Amazon’s Publishing Program Picks Up Steam
All of you know Amazon as a seller of books. What you may not have heard outside of book circles is that Amazon is moving into publisher territory. Over the past two years, it has launched several imprints. Three announcements have come in quick succession this month, showing that Amazon’s publishing program is picking up steam. All signs indicate the company is just getting started.
Amazon’s publishing debut came in May 2009, when it launched AmazonEncore and announced its first title, a previously self-published fantasy novel by 16-year-old Cayla Kluver. According to Jeff Belle, Vice President of Books for Amazon, the purpose of AmazonEncore was “to connect readers with great books that were overlooked the first time they were released.”
In May 2010, the company added AmazonCrossing, an imprint for translated works. Just as with AmazonEncore, Amazon announced its intention to monitor sales data to select the books it wanted to publish. Says Belle, “Our international customers have made us aware of exciting established and emerging voices from other cultures and countries that have not been translated for English-language readers.”
This past month, Amazon unveiled two genre imprints: Montlake for romance titles and Thomas & Mercer for mysteries and thrillers.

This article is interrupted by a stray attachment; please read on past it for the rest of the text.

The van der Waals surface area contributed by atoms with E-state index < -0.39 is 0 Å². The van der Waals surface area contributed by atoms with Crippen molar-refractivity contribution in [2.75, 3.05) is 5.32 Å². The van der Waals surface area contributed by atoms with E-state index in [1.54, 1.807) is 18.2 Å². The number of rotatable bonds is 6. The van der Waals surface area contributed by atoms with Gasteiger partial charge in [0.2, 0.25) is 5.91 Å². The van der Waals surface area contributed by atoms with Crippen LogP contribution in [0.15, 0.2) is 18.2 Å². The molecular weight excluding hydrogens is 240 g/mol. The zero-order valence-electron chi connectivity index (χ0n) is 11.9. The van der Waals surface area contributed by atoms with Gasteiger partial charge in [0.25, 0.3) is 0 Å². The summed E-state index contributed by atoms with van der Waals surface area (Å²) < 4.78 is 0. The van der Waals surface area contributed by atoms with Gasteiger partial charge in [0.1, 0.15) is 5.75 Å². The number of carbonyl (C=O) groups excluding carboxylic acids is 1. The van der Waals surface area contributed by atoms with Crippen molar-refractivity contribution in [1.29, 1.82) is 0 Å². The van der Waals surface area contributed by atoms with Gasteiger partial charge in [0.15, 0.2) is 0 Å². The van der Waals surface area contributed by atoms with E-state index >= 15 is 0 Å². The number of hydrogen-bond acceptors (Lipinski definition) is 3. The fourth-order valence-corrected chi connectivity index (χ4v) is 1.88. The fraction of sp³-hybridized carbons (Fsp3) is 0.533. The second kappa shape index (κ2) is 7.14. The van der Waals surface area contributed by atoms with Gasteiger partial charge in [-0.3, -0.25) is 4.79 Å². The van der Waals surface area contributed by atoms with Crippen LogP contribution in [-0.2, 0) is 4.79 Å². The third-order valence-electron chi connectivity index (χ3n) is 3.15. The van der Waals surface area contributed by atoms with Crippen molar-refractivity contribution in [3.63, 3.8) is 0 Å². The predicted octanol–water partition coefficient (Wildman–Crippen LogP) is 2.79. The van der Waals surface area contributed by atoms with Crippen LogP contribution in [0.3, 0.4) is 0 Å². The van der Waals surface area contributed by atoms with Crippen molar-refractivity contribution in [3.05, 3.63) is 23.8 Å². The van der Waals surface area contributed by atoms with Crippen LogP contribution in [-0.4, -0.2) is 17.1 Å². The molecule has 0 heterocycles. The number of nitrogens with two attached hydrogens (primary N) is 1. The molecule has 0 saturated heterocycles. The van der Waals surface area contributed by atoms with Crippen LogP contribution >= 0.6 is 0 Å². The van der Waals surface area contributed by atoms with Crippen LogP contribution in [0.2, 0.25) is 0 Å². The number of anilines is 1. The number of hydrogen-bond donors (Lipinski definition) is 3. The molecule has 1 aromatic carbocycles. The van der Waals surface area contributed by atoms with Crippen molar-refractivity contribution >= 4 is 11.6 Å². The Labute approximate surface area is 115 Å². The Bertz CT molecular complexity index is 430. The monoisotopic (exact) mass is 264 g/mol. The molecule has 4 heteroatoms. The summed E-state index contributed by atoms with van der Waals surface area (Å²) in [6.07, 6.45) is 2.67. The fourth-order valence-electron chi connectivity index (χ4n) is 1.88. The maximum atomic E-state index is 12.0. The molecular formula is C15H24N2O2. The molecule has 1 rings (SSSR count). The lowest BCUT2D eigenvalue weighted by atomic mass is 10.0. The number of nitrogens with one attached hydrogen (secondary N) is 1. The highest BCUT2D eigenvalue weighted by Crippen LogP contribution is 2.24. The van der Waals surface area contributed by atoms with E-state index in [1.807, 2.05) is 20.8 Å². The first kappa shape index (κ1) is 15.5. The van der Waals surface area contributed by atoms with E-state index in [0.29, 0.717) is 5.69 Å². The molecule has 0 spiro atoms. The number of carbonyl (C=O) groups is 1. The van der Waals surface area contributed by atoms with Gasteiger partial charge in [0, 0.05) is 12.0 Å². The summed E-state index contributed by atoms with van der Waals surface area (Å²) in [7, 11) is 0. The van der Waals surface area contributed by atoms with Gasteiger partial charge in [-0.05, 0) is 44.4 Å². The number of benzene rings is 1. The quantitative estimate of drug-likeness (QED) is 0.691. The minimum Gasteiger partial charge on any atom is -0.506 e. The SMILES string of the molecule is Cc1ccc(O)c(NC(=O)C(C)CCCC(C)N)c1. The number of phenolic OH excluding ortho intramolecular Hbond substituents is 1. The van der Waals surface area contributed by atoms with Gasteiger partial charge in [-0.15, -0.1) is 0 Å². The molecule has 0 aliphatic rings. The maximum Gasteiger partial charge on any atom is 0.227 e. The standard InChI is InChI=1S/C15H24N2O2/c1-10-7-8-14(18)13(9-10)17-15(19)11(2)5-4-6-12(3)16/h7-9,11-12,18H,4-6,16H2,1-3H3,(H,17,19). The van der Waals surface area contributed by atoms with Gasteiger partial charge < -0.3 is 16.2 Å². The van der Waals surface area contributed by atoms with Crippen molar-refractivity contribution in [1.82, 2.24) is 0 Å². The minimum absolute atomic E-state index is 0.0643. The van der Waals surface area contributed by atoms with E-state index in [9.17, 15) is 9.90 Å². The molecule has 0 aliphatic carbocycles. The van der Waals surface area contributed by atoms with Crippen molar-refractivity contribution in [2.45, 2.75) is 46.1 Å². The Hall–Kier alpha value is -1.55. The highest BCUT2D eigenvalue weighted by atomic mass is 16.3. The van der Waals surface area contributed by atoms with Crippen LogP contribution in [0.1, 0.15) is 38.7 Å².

Now comes news that Amazon has hired Larry Kirshbaum, former CEO of the Time-Warner Book Group, to “assemble an editorial team that will develop and manage new Amazon imprints ‘with a focus on acquiring the highest quality books in literary and commercial fiction, YA, business and general non-fiction.’”
The careers page for Amazon Publishing currently shows 10 open positions ranging from Senior Acquisitions Editor to Publicity Manager. Very clearly, Amazon intends to continue developing imprints beyond the ones already launched, and it’s heartening to see business and non-fiction being specifically mentioned since so much of the current focus is on fiction.
What does all this mean for you as a non-fiction author?
To date, Amazon has not accepted manuscript submissions, instead using the power of its retail algorithms to cherry-pick existing books that are popular with readers but have so far not received widespread recognition or distribution. I can’t imagine its approach will change anytime soon. To open its doors to general submissions would flood the company with unimaginable numbers of unvetted manuscripts. Amazon’s retail data is its advantage over traditional publishers, who must assess manuscripts on gut instinct and best guess forecasts.
That means you won’t be able to actively pitch your book for Amazon to pick up. It does mean, however, that if you’re promoting your self-published book effectively, getting lots of positive reader feedback and achieving decent sales numbers, the Amazon eye might fall on you.
So far, there’s been very little available information about the terms Amazon offers as a publisher, so it’s unclear how an Amazon contract might stack up against a deal from a traditional publisher. More favorable? About the same? (If anyone knows details, please leave a comment.) Amazon’s press releases promise authors “marketing support and distribution into multiple channels and formats, such as the Amazon Books Store, Amazon Kindle Store, Audible.com, and national and independent bookstores via third-party wholesalers.”
Definitely a development to watch.